Soil isn’t sexy.  For the 54 percent of us globally that live in urban areas, the kind of dirt that generates what we all need to eat and survive is estranged from our daily lives. The dirt we see used for potting decorative trees and shrubs on highways is totally divorced from the purpose of producing food sources.


But soil that is able to generate viable crops is rapidly on the decline, according to senior UN official Helena Semedo. Half of the topsoil on the planet has been lost in the last 150 years, and it can take decades, if not centuries, to regenerate. Numbers suggest only 60 years of viable topsoil left at the current rate of degradation and increased usage.

The loss of arable land has been caused by a number of factors, most of which are tied to human development. Soil degradation is caused primarily by livestock overgrazing (35 percent), industrialized agriculture (28 percent), deforestation (30 percent), and urban industrialization (4 percent). Some topsoil degradation is caused by natural topographic factors, such as steep inclines as rainfall naturally washes this soil away faster. But the human factor is not entirely removed from these instances of “natural” degradation, as rainfall increases globally have been directly linked to carbon emissions for decades.

According to statistics reported by FAO, 99.7 percent of human food (calories) comes from the land, while 0.3 percent comes from oceans and other aquatic ecosystems. Maintaining and augmenting the world food supply fundamentally depends on the productivity and quality of soil.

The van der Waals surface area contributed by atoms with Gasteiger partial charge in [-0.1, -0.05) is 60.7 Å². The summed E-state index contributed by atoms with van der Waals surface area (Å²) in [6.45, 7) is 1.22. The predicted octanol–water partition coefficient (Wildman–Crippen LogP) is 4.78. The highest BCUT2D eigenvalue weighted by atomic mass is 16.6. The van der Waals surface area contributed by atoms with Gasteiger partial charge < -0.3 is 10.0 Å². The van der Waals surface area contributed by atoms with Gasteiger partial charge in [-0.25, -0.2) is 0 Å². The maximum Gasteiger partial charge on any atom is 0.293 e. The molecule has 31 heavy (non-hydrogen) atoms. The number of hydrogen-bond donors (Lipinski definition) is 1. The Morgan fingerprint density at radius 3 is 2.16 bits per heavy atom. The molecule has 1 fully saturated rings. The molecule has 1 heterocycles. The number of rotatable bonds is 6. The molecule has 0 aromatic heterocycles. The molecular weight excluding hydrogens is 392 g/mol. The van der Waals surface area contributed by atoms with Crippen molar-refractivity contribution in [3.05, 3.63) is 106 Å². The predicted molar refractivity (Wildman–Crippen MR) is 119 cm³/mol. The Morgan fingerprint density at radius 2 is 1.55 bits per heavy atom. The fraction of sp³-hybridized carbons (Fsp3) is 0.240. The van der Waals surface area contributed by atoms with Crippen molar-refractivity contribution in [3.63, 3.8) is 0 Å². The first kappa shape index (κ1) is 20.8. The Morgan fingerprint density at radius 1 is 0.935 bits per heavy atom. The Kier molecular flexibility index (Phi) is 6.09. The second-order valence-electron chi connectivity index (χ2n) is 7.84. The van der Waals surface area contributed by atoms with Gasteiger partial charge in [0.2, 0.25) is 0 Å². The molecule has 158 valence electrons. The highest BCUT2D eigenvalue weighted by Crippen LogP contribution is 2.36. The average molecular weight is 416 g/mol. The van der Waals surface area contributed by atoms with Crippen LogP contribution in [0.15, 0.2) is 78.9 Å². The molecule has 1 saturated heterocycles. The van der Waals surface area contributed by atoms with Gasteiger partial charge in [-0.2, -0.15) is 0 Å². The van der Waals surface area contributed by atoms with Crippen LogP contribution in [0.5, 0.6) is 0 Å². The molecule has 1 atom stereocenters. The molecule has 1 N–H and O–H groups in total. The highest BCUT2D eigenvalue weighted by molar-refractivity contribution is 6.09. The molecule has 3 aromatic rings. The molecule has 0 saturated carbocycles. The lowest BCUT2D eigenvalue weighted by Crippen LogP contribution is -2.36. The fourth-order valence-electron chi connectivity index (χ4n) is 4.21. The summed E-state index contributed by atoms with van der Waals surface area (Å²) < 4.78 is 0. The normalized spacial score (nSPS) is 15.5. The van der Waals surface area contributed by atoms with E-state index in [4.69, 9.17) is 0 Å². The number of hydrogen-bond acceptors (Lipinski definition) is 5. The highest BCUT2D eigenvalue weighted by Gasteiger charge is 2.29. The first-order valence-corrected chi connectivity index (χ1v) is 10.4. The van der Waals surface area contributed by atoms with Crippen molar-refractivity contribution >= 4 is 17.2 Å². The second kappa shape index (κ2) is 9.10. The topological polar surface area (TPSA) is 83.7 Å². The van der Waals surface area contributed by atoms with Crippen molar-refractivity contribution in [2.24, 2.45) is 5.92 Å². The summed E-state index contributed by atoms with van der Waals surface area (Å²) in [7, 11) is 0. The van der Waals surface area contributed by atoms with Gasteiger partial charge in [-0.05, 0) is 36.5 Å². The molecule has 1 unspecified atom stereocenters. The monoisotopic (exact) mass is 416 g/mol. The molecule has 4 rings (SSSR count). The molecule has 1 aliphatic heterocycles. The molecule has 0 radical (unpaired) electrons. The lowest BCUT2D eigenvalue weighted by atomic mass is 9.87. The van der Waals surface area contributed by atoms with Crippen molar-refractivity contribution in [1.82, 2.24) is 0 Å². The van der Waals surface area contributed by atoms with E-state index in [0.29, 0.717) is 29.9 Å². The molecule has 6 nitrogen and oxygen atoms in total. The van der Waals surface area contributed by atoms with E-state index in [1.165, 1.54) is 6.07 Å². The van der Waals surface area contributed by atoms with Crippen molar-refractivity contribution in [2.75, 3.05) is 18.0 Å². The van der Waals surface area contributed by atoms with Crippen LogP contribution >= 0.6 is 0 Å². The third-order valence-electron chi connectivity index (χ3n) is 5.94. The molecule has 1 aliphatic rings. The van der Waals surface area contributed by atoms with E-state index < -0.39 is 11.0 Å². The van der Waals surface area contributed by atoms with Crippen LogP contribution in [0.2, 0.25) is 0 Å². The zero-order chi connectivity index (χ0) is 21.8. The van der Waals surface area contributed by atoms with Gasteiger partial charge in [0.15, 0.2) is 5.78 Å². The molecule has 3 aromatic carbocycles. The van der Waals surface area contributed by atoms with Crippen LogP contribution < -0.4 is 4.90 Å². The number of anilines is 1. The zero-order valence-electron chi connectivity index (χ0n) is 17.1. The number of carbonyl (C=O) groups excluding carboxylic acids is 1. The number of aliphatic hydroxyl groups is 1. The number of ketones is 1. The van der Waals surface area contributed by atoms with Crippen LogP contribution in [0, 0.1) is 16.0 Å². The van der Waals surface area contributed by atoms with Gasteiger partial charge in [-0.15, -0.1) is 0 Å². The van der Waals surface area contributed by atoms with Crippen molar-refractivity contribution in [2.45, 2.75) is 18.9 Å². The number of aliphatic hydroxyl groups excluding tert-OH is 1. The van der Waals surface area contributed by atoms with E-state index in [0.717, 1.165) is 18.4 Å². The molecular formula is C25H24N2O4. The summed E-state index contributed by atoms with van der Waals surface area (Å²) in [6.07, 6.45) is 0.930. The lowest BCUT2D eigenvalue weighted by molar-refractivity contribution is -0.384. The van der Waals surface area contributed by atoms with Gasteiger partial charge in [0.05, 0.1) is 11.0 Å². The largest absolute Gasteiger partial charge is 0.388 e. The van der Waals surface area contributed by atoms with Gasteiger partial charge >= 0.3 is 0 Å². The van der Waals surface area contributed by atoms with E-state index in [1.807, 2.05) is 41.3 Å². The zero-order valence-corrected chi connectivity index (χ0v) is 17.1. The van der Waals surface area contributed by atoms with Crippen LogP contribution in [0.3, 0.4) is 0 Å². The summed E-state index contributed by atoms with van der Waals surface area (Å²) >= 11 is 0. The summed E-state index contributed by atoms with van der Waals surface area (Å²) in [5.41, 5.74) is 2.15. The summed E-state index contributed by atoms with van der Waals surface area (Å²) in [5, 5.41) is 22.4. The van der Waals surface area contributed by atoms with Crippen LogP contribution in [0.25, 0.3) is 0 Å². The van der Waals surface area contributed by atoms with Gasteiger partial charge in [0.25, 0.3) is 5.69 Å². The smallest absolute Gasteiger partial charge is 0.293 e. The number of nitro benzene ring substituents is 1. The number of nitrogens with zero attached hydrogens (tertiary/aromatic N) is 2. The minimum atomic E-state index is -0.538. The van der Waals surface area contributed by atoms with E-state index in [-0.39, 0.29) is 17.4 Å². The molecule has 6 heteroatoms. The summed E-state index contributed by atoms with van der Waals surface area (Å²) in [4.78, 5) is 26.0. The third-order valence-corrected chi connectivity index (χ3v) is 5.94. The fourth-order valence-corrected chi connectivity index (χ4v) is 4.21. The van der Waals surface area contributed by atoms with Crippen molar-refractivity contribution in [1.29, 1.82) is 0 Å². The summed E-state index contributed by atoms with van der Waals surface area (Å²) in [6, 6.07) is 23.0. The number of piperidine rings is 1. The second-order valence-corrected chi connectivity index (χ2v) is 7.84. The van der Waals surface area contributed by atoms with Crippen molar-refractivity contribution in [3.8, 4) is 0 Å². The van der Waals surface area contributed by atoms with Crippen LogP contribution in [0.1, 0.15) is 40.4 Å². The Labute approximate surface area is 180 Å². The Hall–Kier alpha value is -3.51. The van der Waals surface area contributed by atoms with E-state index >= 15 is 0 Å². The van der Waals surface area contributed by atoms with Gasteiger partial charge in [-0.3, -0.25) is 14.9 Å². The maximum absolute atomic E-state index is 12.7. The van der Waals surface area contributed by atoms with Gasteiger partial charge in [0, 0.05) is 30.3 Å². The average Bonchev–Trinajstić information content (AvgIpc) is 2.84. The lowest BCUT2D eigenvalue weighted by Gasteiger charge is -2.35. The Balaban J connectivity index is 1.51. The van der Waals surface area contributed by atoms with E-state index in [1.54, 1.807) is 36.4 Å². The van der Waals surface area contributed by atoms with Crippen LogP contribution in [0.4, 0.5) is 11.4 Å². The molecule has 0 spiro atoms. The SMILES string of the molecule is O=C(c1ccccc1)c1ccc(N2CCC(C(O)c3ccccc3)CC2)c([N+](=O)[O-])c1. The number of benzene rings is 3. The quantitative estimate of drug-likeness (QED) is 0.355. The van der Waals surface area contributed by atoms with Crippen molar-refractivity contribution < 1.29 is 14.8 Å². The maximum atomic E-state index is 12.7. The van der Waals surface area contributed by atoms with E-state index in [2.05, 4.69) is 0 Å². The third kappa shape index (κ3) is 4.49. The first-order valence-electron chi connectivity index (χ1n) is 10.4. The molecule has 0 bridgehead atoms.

Degraded soil will mean that 30 percent less food will be produced over the next 20-50 years. As global population steadily increases and food availability decreases, widespread starvation seems like simple math.

Soil degradation even directly contributes to rising sea levels, according to experts. According to Professor John Crawford of the University of Sydney, “Even moderately degraded soil will hold less than half of the water than healthy soil in the same location.” This means that good soil keeps water close to plant roots, requiring less water to properly nourish the crops. When the soil is degraded, more water is needed to irrigate.

“However, a staggering paper was published recently indicating that nearly half of the sea level rise since 1960 is due to irrigation water flowing straight past the crops and washing out to sea,” says Crawford.

Unsurprisingly, soil erosion is most serious in underdeveloped regions such as Africa, India and parts of South America. If the food supply goes down, obviously the price goes up. These regions are also already some of the top agricultural producers of globally consumed crops. This means that agricultural production exported globally is hardly consumed by the people that actually live there, but is rather shipped around the world to feed aforementioned urban dwellers, mostly in developed nations such as the United States and Europe.

So these regions are not only suffering soil erosion due to messy agricultural practices (placed on them by global demands for food exports), but also suffering from malnutrition and exorbitant food prices.

Soil may be unsexy, but things could get a lot uglier if there isn’t some immediate change.

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